Stranded seal pup on track for return to wild waters

The baby seal that wandered the streets of Riverside on Sunday morning appears to be in good health and could be released into the wild within a week, according to officials from the New York Marine Rescue Center.

On Monday, the male seal estimated to be around three months old and weighing nearly 50 pounds, basked in a ray of sunshine at the organization’s animal hospital and growled at anyone who dared disturb his nap. The marine mammal receives plenty of herring at the facility, housed at the Long Island Aquarium in Riverhead, and undergoes veterinary evaluation. If all goes well, he will soon be tagged and released to live a more familiar pinniped life.

Rescuers believe the gray seal was following migrating alewife – a species of herring common in waters off Long Island – up the Peconic River for Sunday breakfast when it scaled a man-made fish passage and s is found on dry land. Onlookers who spotted the seal where it shouldn’t be – waddling through car parks and a busy roundabout – called Southampton Town Police who were able to confine the puzzled pup until officials arrived from the rescue center.

Young wild marine animals, like most young of any species, are inherently curious and can sometimes be found roaming the streets, said marine center director Maxine Montello.

“These guys are so curious at this age and they often hang out in particular areas,” she said Monday. “’Outside habitat’ is the term we like to use. But we have rescued seals in people’s gardens, under people’s vehicles. »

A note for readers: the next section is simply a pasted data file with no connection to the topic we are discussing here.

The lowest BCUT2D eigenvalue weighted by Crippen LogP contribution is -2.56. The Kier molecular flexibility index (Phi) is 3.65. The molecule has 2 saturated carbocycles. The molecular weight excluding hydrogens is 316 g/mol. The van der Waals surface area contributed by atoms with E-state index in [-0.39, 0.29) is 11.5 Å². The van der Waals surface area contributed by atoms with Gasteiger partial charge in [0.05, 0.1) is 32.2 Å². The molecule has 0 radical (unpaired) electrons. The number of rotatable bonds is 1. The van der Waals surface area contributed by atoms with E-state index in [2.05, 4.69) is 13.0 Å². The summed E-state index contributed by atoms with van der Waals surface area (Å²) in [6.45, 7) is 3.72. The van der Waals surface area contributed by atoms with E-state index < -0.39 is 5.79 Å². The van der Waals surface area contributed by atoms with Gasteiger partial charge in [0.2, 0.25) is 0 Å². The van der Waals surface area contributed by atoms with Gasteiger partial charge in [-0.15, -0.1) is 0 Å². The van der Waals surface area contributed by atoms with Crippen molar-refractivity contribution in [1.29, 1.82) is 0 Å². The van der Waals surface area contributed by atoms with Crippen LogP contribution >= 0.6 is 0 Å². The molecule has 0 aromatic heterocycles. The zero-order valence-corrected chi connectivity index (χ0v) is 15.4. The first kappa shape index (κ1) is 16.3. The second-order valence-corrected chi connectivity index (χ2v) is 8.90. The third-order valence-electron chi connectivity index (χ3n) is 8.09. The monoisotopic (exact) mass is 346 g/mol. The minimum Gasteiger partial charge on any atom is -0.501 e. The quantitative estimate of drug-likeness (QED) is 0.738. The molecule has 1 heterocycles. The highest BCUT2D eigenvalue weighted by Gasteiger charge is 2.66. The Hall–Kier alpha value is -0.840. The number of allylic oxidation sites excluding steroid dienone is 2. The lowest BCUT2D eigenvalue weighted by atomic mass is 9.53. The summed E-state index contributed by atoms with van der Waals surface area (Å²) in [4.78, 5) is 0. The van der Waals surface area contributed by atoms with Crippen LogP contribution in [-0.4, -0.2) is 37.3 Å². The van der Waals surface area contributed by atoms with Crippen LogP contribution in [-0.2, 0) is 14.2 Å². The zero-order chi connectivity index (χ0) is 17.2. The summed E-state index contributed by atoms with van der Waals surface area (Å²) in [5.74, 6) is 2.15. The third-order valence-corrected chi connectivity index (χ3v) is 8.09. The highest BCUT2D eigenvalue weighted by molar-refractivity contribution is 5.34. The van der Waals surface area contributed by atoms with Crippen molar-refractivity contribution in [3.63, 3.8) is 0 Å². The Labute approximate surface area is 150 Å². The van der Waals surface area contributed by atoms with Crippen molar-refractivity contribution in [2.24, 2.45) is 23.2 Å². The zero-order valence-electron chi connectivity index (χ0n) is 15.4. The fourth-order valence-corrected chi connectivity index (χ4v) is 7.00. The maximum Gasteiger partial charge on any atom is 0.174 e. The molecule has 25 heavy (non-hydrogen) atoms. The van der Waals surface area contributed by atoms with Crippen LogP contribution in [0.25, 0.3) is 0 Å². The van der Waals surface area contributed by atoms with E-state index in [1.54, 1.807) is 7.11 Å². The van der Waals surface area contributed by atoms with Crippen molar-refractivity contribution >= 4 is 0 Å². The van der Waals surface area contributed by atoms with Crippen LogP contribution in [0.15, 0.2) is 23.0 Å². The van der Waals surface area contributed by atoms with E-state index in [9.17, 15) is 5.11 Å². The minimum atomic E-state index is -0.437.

The seals look cuddle-worthy with their fur coats and puppy eyes, but Montello warned a stressed animal can bite. Instead, it is recommended to stay 150 feet back and report a seal sighting to the center hotline at 631-369-9829.

“Because they’re so cute, everyone wants to get close to them,” Montello said.

“They’re going to hurt each other,” she said of curious people who get too close to an equally curious but untamed seal. “They are wild animals.”

Ali Temiz, manager of a Shell petrol station next to the roundabout, said it was obvious to him to stay back when he approached the seal on Sunday morning.

Temiz said he walked out of the station because a woman had parked her car in the road with the hazard lights on. He soon realized that it wasn’t the driver who needed help, but the seal, lying face down in the store’s parking lot. The animal rebuffed Temiz’s attempt to guide it to safety.

“I tried to help, but it attacked me,” Temiz said on Monday. “I backed up.”

Temiz, who initially thought the seal had escaped from the nearby Long Island Aquarium, called 911.

Southampton City cops surrounded the seal and then, as the police service described it in a press release, “detained” it until help arrived.

“They did what police officers do,” department spokeswoman Lt. Susan Ralph said Monday of cops rushing to serve as something akin to seal whisperers. “They used their tactics to box him in and kind of talk to him to keep him calm.”

Representatives of the marine center said the marine animals should only be rescued with professional assistance. That’s what happened to “Sweetbriar”, another gray seal pup that someone mistook for a river otter in February. The animal was brought to the Sweetbriar Nature Center in Smithtown, hence its name, and staff called the rescue center. He is now at the facility recovering from an attack of conjunctivitis.

“As the weather improves, we have this overlap between humans and seals,” Montello said. “It’s so important to give them their space.”

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